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Got into a discussion on the critical dilemmas that INGOs face. Here are my top four

  1. The risk conundrum: In order to be able to make a difference in a country, apart from direct support, many a time, raising voice against injustice is critical. In order to do so effectively, it is necessary for the international organisation to have the legitimacy and strength. This comes from partnering local organisations which are connected better to local issues. However, since most of the ‘raising voice’ work happens in non-democratic (deeper meaning of democracy here than mere multi-party elections) countries, working on voice and rights issues puts local partners and staff at risk. To what extent the organisation should push the boundaries and put others at risk remains a dilemma.
  2. Home support v/s greater influence: Often, obtaining support for their vision at home becomes troublesome. The organisations working in the humanitarian space can manage this support because their outputs are clear – feeding the poor affected by drought / famine, working with refugees etc. It is when the organisation is working on governance issues that the outputs become nebulous. Also when the home country itself is in trouble, voices are often raised about the need to support ‘others’. A recent case was when the Irish raised their voice about loss of aid money in Uganda (to corruption) at the time when Republic of Ireland was (is) also in economic trouble. Feeling funny writing this sitting in Dublin. I remember this clearly because I was working in Uganda at the time the news broke.
  3. Pushing on governance, human rights and environmental issues: International agencies in this space now face a new threat – emergence of China as a key economic player. The ‘hold’ or ‘influence’ that international agencies had over undemocratic countries is diminishing rapidly as the Heads of State of these governments have an option to seek aid / investment from China which does not (almost never) ties support to rights / governance. International agencies know that they need to continue their push on these issues but also face the risk of being expelled. This reduces their ability to reach out to the poor and powerless. A case in point was Sudan which expelled 16 agencies in 2009 over the ICC indictment of President Bashir for genocide in Darfur. Bashir could do that because China continued to buy the oil that Sudan was producing thereby having no impact on the economy. The dilemma was around raising the issue of genocide v/s reaching out with support to those who needed it desperately.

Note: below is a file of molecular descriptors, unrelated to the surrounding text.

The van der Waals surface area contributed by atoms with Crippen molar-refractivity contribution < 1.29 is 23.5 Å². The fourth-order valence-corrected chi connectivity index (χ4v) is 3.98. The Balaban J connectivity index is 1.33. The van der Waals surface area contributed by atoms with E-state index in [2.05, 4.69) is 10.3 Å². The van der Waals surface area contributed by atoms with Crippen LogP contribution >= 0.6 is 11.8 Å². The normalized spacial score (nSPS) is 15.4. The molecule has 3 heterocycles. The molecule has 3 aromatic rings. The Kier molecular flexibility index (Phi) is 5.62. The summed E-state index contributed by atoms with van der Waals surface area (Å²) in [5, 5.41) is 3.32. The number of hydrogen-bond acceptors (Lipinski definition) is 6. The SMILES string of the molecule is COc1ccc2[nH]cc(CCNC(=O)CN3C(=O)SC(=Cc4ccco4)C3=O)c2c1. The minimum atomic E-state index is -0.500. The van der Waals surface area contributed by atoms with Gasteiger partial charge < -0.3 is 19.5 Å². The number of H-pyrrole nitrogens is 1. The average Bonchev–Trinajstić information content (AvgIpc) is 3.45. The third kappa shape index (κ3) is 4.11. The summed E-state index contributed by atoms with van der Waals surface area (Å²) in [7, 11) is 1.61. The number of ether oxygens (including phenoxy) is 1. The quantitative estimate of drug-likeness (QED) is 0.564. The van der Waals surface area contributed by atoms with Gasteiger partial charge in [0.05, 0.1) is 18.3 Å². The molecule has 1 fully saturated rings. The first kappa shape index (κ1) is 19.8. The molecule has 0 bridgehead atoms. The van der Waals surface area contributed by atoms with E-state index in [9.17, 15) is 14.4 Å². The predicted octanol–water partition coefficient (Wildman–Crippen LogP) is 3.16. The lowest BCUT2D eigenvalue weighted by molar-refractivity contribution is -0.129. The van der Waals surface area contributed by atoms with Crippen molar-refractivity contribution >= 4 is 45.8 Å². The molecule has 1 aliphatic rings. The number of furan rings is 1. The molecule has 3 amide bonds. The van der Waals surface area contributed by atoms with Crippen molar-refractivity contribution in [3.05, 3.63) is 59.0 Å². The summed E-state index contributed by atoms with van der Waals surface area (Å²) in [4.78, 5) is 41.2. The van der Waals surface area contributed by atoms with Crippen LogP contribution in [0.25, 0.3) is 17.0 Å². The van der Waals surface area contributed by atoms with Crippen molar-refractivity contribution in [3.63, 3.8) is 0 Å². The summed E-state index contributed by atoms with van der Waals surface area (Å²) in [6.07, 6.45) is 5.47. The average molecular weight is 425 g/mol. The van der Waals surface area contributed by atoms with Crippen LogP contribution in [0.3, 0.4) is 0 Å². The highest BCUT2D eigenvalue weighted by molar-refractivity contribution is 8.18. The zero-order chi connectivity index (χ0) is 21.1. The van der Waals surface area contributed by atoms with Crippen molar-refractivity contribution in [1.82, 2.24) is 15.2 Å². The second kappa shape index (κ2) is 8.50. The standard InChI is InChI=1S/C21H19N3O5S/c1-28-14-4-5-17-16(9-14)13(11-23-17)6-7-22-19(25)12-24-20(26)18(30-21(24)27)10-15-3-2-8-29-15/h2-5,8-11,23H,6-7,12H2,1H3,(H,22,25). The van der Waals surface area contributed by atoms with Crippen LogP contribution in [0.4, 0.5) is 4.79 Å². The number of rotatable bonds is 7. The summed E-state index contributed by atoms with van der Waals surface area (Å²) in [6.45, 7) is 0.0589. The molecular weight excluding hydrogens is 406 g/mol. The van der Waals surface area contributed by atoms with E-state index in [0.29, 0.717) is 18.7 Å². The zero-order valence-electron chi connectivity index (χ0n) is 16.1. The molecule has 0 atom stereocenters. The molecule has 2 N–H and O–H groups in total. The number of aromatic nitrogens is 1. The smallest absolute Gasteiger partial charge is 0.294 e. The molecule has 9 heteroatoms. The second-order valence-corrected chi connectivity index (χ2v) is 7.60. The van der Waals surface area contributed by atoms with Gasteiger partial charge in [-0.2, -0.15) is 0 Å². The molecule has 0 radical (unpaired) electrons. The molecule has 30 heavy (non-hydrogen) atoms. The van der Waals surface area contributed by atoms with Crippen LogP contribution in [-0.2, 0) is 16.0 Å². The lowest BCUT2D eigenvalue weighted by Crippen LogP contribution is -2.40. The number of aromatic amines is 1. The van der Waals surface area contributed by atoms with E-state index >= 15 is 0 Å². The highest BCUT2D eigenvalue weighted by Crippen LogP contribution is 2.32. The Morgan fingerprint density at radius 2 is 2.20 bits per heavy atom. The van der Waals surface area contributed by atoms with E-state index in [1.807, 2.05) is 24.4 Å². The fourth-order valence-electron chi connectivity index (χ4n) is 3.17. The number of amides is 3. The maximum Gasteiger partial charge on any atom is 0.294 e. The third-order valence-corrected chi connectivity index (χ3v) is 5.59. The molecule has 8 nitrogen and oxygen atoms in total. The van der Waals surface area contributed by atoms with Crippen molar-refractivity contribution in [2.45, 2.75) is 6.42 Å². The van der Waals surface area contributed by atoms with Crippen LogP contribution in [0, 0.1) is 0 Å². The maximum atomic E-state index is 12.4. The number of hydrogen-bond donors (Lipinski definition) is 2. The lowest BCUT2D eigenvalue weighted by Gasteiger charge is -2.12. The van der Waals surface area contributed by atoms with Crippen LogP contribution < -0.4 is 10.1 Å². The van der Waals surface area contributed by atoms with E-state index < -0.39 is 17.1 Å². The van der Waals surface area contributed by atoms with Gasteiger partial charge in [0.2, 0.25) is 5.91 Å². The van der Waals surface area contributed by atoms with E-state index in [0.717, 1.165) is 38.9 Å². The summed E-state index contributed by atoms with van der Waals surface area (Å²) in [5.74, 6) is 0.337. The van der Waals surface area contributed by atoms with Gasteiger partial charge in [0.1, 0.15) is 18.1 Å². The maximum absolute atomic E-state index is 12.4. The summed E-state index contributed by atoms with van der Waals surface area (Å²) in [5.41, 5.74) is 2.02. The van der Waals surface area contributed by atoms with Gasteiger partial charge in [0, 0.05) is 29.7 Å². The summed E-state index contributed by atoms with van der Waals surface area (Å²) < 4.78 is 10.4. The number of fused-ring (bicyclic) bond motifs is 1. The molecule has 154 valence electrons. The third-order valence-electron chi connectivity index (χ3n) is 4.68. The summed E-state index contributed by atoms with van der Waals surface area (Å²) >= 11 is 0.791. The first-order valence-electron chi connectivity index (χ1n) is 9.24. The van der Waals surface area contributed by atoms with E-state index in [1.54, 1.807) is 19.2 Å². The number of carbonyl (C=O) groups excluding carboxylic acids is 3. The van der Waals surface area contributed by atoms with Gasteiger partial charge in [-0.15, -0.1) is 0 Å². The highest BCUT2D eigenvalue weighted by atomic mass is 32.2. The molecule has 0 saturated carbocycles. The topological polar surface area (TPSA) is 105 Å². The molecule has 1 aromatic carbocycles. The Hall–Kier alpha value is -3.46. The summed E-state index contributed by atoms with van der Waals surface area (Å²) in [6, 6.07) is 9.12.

4. Supping with the devil: In countries / regions where warlords and other undesirable elements are in charge, countries are forced to deal with them knowing that their principles are being violated. The humanitarian imperative often forces them to do so. This could be winking at ‘taxes’ collected by the Taliban in Southern Afghanistan or militia in the D R Congo or ‘protection’ / ‘security services’ offered by warlords in Somalia.

Some of these may sound like challenges but are, in reality, ethical dilemmas that International Agencies struggle with all the time.

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